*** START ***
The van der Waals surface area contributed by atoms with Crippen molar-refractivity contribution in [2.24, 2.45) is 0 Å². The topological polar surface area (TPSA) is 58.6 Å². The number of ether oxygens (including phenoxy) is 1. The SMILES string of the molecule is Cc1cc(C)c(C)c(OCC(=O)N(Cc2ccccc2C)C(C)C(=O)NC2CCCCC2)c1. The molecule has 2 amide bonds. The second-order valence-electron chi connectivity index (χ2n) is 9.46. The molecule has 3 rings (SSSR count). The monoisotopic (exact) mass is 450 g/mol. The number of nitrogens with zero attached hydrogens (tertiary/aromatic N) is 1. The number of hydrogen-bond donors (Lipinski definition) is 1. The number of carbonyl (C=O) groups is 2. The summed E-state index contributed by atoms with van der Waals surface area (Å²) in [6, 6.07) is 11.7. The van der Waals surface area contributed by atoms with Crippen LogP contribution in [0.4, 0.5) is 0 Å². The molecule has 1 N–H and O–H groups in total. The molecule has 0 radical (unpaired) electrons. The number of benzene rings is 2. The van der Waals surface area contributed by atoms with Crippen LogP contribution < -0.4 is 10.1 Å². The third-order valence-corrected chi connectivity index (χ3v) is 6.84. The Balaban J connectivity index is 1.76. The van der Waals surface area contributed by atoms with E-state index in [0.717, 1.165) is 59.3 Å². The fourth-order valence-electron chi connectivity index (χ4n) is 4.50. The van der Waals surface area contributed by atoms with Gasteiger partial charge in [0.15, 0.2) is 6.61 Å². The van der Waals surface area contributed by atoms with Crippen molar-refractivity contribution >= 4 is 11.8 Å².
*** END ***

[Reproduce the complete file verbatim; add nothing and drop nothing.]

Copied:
The van der Waals surface area contributed by atoms with Crippen molar-refractivity contribution in [2.24, 2.45) is 0 Å². The topological polar surface area (TPSA) is 58.6 Å². The number of ether oxygens (including phenoxy) is 1. The SMILES string of the molecule is Cc1cc(C)c(C)c(OCC(=O)N(Cc2ccccc2C)C(C)C(=O)NC2CCCCC2)c1. The molecule has 2 amide bonds. The second-order valence-electron chi connectivity index (χ2n) is 9.46. The molecule has 3 rings (SSSR count). The monoisotopic (exact) mass is 450 g/mol. The number of nitrogens with zero attached hydrogens (tertiary/aromatic N) is 1. The number of hydrogen-bond donors (Lipinski definition) is 1. The number of carbonyl (C=O) groups is 2. The summed E-state index contributed by atoms with van der Waals surface area (Å²) in [6, 6.07) is 11.7. The van der Waals surface area contributed by atoms with Crippen LogP contribution in [0.4, 0.5) is 0 Å². The molecule has 1 N–H and O–H groups in total. The molecule has 0 radical (unpaired) electrons. The number of benzene rings is 2. The van der Waals surface area contributed by atoms with Crippen LogP contribution < -0.4 is 10.1 Å². The third-order valence-corrected chi connectivity index (χ3v) is 6.84. The Balaban J connectivity index is 1.76. The van der Waals surface area contributed by atoms with E-state index in [0.717, 1.165) is 59.3 Å². The fourth-order valence-electron chi connectivity index (χ4n) is 4.50. The van der Waals surface area contributed by atoms with Gasteiger partial charge in [0.15, 0.2) is 6.61 Å². The van der Waals surface area contributed by atoms with Crippen molar-refractivity contribution >= 4 is 11.8 Å².